The reading habit: Going back to culture
As the Baahubali film series becomes the first to gross Rs 1,000 crore, it becomes imperative to address the emerging trend of re-telling mythologies; more so in India. Author Anand Neelakantan, who recently launched the prequel to Baahubali, titled The Rise of Sivagami, around the same time as the release of the film’s concluding installment, said in an interview with The Pioneer, “The plan is to make a television series based on the novel, like Lord of the Rings or Game of Thrones… Baahubali is a modern day epic and I am fortunate to be a part of this story-world building. Someday, perhaps it can become an epic like Mahabharat because very few epics have been popular in India. We are too close to Baahubali’s time to understand the significance of such an epic.”
It is not Baahubali alone. Renowned names like Amish Tripathi, Ashwin Sanghi, Devdutt Pattanaik, Chitra Banerjee, Ashok K Banker, and many more, have revived the genre of Indian mythology by bestowing upon it a contemporary impression. Particularly the young generation — the college student or the metro reader — has taken a liking to these books. The young often admit that this genre has not only engaged them with the culture of reading but has also familiarised them with their cultural roots.
This trend was arguably started by Ashok Banker with his Ramayana series that entails eight books. Soon after, newer names joined. For instance, Amish Tripathi is an IIM graduate who worked in the finance sector before he quit his job to be a writer. Mythology has been his books’ consistent theme all these years; ever since his The Immortals of Meluha became a rage in 2010. Interestingly, The Immortals of Meluha was rejected 20 times by publishers before it saw the light of day. Today, his books have been published in Portuguese, Spanish, Bahasa Indonesian, Turkish, and in countries such as the UK, the US, and Australia. When literary agency Red Ink signed in 2013 for one million dollars, the highest ever for an Indian writer by a national company, the agency had made history.
Similar was the story of Ashwin Sanghi, the author of bestsellers such as The Rozabal Line, The Sialkot Saga, Chanakya’s Chant and Private India: City on Fire (in collaboration with international bestselling author Robert Patterson). He had self-published his first novel, after publishers rejected him 47 times! Today, he is referred to as India’s Dan Brown.
On the other hand, there is Devdutt Pattanaik, known for his more scholarly approach to mythology. While Tripathi is known to write reader-friendly works more popular among the young readers, Pattanaik’s works have appealed more to readers following a more intellectual pursuit. However, he has also simplified his books for children with illustrations, and is now also known for his TV series, Devlok with Devdutt Pattanaik. What is intriguing about his books is that his body of work has juxtaposed mythology with management. His observations about business in India is sharp, and so are his studies of mythology. That’s what makes his works a healthy approach to a unique, engaging genre.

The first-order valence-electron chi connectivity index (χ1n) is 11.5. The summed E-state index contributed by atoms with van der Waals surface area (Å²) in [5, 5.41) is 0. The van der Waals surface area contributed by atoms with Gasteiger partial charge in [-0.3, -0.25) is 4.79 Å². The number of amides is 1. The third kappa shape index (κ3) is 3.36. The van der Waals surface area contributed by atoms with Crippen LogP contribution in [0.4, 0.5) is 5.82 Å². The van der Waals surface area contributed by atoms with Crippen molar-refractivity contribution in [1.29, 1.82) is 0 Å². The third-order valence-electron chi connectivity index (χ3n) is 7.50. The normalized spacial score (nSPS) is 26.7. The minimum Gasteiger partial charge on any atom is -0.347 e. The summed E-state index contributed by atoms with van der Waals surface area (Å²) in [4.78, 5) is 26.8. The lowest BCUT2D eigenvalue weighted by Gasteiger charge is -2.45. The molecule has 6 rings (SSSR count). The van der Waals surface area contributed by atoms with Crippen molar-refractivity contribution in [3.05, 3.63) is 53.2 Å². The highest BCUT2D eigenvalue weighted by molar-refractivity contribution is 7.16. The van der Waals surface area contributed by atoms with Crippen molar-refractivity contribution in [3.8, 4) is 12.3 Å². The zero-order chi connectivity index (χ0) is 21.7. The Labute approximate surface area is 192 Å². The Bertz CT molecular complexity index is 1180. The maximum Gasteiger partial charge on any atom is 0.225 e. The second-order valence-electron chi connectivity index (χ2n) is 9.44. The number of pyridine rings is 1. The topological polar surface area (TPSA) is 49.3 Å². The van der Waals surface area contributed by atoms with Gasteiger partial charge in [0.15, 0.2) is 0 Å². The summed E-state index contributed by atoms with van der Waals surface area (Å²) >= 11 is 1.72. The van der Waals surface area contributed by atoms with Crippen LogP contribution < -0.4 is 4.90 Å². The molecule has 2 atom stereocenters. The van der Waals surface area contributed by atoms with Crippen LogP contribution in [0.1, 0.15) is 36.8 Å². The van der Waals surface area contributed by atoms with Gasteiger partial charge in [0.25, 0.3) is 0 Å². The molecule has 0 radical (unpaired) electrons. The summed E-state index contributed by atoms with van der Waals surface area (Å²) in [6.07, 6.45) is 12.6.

Pattanaik was earlier a medical practitioner for around 15 years and had worked with Apollo Health Street and Sanofi Aventis. Later, he was also a business advisor for Ernst & Young.
In one of his new works, Olympus, Pattanaik moved a step ahead and likened Greek mythology with Indian. He draws parallels between Olympus, the home of the Greek gods, with Amravati of the Hindu devas. He also compares Olympian leader Zeus’s thunderbolt with that of Indra. He also likens the Greek myth of a husband, Paris — who sailed across the sea to Troy with a thousand ships for the sake of winning back his wife, Helen — with Lord Ram avenging the abduction of Sita in Lanka. The fundamental question he raises is, “Is there a connection between Greek and Hindu mythology then?”
Given the vast expanse of literary explorations that Indian mythology offers, it has always been a fascinating subject of study across ages. Indian mythology not only has extremely enigmatic characters but its authors have also been subjects of much debate and research. But now it is one of those times when the genre has branched out from a selective few to a much larger number of readers. Seeing more humanised avatars of the revered gods, the younger lot has started to see them in a different perspective, in a more relatable way — not distant and exotic characters. These authors are going about their tasks in a subtle and comprehensive way. Not only is it helping the readers and earning acclamation for the authors, but the publishers also seem to be laughing their way to the banks! Hopefully, at the same time, more Indian women will start exploring this genre as well, as no other time for mythological writings in India has been as good as now.
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